Inflation increased in the beginning of the year, mainly due to the rise in prices of several varieties of food items, primarily owing to supply disruptions caused by the adverse weather conditions that prevailed in major producing areas, stated the Central Bank.
The annual average inflation, as measured by the Colombo Consumers’ Price Index (CCPI) increased to 6.1 per cent in February from 6.0 per cent in January 2011, while the inflation increased to 7.8 per cent as anticipated, the Bank further said.
However, with the increased supply of vegetables and other crops in the market since the last week of February, a gradual reduction of prices, particularly, most varieties of vegetables, rice, fish and sea food, big onion, red onion, potato, coconut and coconut oil etc. has been observed. As a result, the Index is expected to decrease in March 2011 compared to that in February 2011.
However, inflation on is likely to increase to around 8 per cent in March 2011, due to the low base in March 2010. Meanwhile, a marginal increase in the annual average inflation is also estimated. The upward trend is expected to continue in April 2011 as well, mainly due to the festive demand and the base impact.
Nevertheless, with stocks being released to the market and the expected increase in the extent of cultivation during the Yala season, prices are expected to remain low during the latter period of the year. Accordingly, year-on-year inflation is expected to decelerate from May 2011 onwards to reach 6.0-7.0 per cent by the year end, although annual average inflation may follow an increasing trend during the balance period of the year to record around 7 per cent by December 2011.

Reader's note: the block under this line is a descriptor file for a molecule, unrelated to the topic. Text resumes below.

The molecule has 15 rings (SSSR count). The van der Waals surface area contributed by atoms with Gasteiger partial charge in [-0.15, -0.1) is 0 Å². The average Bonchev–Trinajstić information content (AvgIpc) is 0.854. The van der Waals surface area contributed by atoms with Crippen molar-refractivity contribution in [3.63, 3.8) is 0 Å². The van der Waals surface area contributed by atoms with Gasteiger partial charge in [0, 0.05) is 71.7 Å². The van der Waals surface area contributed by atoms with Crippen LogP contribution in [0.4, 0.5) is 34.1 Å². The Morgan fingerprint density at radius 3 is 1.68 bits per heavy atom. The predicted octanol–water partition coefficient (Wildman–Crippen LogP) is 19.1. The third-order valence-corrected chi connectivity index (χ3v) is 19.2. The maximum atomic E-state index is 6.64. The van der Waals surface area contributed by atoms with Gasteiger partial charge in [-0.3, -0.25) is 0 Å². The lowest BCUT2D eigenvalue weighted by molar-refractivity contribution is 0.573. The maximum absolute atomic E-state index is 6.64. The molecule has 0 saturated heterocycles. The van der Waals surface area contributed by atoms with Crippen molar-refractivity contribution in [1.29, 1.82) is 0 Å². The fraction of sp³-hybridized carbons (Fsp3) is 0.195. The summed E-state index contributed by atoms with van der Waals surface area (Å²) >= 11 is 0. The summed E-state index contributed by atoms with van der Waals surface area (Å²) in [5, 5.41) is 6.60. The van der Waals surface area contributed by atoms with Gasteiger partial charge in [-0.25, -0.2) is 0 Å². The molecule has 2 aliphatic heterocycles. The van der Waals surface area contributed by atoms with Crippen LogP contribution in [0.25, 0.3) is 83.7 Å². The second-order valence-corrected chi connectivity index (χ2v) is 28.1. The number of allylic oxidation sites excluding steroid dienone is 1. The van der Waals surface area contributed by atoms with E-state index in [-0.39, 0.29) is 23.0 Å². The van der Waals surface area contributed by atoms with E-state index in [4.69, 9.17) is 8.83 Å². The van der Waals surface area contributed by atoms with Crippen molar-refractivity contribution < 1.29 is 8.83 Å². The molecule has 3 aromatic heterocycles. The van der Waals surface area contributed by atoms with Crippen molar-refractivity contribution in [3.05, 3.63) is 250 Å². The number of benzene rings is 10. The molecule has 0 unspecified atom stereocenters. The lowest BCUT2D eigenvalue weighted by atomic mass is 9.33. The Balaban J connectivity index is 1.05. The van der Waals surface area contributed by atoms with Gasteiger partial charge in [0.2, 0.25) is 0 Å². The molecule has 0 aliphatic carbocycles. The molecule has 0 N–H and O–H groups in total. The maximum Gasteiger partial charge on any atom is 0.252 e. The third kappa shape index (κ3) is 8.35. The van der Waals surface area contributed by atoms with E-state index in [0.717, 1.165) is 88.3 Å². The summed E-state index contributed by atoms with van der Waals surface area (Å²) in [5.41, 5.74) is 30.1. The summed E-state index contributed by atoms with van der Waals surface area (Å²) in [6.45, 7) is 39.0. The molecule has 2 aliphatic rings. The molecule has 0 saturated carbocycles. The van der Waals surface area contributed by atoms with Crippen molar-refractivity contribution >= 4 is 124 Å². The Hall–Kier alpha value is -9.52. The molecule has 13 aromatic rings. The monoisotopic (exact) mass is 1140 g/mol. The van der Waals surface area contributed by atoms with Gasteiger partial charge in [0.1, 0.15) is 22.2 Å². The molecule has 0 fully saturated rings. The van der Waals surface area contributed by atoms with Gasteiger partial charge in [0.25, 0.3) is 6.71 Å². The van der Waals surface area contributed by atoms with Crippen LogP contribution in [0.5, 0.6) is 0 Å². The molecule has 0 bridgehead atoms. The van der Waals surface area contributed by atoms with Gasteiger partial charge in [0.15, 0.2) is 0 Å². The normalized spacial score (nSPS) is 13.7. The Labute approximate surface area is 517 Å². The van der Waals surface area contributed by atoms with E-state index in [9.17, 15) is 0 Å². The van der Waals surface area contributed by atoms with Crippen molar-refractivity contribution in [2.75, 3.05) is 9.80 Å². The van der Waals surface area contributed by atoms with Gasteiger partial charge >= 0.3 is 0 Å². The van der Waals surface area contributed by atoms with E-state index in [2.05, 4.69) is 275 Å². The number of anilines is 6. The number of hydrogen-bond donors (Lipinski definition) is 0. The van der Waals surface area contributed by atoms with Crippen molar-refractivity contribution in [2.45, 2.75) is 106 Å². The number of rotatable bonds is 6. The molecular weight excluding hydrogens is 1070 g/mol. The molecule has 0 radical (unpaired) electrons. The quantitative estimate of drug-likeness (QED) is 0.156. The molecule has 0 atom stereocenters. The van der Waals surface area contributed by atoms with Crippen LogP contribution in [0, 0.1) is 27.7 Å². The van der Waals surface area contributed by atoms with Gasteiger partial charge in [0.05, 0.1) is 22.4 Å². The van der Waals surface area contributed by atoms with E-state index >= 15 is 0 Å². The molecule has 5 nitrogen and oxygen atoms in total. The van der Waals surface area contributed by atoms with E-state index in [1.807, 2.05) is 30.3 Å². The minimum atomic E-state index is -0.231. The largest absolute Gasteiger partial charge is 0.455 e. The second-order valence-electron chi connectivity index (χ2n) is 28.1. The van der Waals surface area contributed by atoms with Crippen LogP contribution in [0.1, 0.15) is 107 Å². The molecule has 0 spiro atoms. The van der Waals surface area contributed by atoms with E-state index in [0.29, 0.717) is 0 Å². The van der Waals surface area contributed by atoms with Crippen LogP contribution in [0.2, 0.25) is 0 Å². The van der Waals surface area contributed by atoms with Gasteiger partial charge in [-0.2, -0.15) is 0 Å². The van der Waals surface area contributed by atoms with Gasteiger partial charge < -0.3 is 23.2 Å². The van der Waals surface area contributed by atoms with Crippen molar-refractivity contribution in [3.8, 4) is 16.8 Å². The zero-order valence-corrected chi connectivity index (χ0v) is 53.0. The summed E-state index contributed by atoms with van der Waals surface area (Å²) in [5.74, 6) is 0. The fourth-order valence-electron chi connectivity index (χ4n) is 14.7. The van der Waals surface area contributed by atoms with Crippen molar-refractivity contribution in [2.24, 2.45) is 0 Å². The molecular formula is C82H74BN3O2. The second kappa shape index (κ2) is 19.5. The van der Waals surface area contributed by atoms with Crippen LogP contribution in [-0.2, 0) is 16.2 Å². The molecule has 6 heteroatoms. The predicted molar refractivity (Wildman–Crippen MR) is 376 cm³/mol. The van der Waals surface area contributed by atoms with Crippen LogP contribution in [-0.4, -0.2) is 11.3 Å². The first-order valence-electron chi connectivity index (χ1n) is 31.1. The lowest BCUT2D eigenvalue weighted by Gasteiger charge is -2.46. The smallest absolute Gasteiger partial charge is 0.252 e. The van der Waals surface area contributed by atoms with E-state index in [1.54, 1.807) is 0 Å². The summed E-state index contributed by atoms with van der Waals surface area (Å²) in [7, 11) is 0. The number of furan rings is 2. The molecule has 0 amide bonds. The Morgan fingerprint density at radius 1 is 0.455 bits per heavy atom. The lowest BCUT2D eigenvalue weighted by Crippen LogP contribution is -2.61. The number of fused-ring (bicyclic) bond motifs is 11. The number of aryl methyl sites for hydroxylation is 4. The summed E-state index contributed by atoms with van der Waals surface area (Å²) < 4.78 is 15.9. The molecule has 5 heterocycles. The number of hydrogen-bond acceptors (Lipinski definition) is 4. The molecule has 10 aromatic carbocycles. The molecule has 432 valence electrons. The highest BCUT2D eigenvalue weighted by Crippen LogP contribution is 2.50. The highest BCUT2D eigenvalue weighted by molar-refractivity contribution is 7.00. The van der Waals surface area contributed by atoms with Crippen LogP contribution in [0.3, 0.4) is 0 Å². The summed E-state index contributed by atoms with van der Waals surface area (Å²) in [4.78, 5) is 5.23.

The performance in the key sectors of the economy has raised the prospects for high economic growth in 2011, which would contribute positively towards containing inflation. However, unpredictable weather conditions could impact negatively causing temporary price increases.
The continuous increase in the prices of key international commodities especially that of crude oil could also cause a one-off increase in inflation if it is passed through to domestic consumers. Even if such price increases are not passed on to the domestic consumers, the contribution of imported items to the annual average inflation would increase from around 20 per cent in February to around 24 per cent in December.
Under this scenario, the contribution of imported items to year-on-year inflation would decline over time.